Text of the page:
Aliquots of separated sera from fasting blood samples collected as routine laboratory tests for the aforementioned general health check-up were stored at -20°C and used for the measurement of serum levels of PG and H. pylori antibody. Serum PGI and PGII levels were measured using a modification (RIAbeads Kit; Dainabott, Tokyo, Japan) of our previously reported radioimmunoassay.33 Subjects with extensive CAG were diagnosed based on PG test-positive criteria of PGI ≤50 ng ml−1 and PGI/II ratio ≤3.0.16 These criteria offer 69% sensitivity and 80% specificity for the diagnosis of extensive CAG.16 Serum H. pylori antibody levels were measured using enzyme-linked immunosorbent assay (ELISA) (MBL, Nagoya, Japan).34 Subjects with antibody titers >50 U ml−1 were classified as H. pylori-infected. Sensitivity and specificity of the ELISA used in the present study were 93.5 and 92.5%, respectively.34 Based on the difference in cancer risk according to the antibody titer level as described in our previous study,13 H. pylori-infected subjects were further divided into two groups depending on the antibody titer: a high-titer group comprising subjects with titers >500 U ml−1; and a low-titer group.
Subjects with a previous history of gastric cancer or adenoma, surgical resection of the stomach, H. pylori eradication or renal failure, and those who had been prescribed medications that might affect gastrointestinal function, such as proton pump inhibitors, adrenocortical steroids or nonsteroidal antiinflammatory drugs, were excluded from the study. As a result, among the 3,334 subjects who selected EGD for cancer screening, a total of 2,236 subjects (2,212 men, 24 women) opted to pay the extra charge for measurement of serum levels of PG and H. pylori antibody, in addition to the ordinary screening program (Fig. 1). Female subjects were subsequently excluded from analysis in this study because of their small number.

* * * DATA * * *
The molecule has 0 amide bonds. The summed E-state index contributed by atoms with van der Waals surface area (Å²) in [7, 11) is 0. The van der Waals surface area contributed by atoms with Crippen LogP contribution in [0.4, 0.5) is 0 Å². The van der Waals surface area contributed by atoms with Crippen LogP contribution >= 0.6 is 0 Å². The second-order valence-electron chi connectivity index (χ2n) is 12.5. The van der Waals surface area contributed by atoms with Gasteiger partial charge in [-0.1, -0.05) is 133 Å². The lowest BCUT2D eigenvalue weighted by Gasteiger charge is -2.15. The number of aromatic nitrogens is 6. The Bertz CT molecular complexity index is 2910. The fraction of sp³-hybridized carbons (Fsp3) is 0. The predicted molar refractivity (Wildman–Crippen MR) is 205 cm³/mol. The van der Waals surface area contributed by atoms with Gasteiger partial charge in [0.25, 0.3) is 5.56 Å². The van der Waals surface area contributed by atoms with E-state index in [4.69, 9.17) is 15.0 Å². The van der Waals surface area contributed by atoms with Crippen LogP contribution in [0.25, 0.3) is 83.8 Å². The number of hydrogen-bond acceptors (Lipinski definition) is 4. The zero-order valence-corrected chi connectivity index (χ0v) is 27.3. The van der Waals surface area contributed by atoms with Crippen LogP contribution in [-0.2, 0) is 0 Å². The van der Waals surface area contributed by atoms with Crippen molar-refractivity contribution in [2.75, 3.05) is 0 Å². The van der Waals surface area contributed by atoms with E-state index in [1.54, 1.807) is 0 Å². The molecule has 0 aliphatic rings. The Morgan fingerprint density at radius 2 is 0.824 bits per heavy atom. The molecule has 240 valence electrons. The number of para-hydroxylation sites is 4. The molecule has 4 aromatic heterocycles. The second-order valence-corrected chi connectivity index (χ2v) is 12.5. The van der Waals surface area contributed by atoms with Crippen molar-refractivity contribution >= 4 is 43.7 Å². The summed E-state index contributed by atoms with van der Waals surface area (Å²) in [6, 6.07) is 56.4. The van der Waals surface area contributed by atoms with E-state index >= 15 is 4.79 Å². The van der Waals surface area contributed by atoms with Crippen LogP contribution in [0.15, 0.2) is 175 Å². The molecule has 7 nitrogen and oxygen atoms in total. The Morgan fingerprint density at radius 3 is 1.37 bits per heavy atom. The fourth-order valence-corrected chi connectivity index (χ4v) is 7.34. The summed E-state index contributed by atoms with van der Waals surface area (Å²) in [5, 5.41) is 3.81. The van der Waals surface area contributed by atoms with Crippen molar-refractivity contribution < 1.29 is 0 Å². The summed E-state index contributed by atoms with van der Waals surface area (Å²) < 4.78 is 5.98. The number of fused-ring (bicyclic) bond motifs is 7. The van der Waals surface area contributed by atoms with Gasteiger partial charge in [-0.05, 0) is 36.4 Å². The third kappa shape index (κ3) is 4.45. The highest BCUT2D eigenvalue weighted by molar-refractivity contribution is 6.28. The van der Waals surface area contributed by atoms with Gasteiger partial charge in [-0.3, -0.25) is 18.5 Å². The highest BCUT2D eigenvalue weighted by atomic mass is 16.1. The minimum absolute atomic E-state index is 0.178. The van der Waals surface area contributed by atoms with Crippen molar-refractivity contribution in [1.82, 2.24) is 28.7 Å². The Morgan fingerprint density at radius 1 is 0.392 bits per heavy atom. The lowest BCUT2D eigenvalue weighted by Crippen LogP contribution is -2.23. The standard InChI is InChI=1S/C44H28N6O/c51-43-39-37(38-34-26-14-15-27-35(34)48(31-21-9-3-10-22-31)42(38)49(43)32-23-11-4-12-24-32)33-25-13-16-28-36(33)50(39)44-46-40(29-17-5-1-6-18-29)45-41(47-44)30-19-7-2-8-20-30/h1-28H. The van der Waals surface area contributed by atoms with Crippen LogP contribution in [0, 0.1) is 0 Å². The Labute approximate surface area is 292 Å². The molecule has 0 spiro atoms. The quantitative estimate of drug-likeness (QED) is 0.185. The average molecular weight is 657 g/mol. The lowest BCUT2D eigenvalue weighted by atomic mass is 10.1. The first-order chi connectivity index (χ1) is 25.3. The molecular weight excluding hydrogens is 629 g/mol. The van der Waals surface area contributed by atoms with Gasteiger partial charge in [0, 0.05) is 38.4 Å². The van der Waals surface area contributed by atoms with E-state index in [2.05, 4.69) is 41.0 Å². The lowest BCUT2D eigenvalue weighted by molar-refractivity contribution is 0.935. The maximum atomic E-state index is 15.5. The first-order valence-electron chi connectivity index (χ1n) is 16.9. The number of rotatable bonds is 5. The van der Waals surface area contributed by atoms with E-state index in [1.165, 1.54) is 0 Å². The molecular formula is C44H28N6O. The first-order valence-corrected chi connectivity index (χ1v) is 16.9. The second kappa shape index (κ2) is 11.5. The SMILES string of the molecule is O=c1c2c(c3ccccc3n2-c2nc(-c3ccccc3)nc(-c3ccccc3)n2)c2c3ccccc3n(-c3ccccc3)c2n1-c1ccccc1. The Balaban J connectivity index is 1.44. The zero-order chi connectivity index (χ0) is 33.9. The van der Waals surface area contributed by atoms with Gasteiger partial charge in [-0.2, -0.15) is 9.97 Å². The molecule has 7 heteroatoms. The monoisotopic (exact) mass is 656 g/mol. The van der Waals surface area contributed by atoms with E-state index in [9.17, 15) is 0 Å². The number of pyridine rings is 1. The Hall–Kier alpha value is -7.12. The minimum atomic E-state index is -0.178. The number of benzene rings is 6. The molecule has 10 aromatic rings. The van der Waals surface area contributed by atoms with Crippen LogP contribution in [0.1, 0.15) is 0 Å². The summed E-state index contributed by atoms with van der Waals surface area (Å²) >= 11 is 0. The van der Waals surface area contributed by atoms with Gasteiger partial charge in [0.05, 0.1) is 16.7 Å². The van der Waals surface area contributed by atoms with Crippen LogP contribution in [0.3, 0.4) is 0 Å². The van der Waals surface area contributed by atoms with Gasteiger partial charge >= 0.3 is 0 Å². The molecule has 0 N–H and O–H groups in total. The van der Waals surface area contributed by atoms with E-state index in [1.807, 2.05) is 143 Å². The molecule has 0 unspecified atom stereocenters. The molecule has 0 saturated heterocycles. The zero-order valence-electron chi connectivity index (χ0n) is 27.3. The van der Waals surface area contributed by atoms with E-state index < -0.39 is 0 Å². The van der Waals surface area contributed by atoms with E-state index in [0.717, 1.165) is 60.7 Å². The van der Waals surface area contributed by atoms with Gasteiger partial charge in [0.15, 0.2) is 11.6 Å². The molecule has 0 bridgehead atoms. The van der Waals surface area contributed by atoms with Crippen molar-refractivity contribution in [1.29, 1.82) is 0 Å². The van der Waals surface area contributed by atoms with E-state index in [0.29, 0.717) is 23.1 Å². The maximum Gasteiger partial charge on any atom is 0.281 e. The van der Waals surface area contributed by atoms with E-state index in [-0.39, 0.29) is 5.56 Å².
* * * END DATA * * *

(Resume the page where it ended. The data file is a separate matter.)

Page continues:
The remaining 2,212 male subjects were classified into one of the following four groups based on the results of the two serum tests for PG and H. pylori antibody: Group A, H. pylori-negative and CAG-negative; Group B, H. pylori-positive and CAG-negative; Group C, H. pylori-positive and CAG-positive; and Group D, H. pylori-negative and CAG-positive. This classification reflects each stage of serial changes in the stomach mucosa induced by the progression of H. pylori-associated chronic gastritis, with Group A including subjects with H. pylori infection-free healthy stomach, Group B including H. pylori-infected subjects without CAG, Group C including subjects with H. pylori-induced CAG, and Group D including subjects with extensive CAG together with widespread intestinal metaplasia.11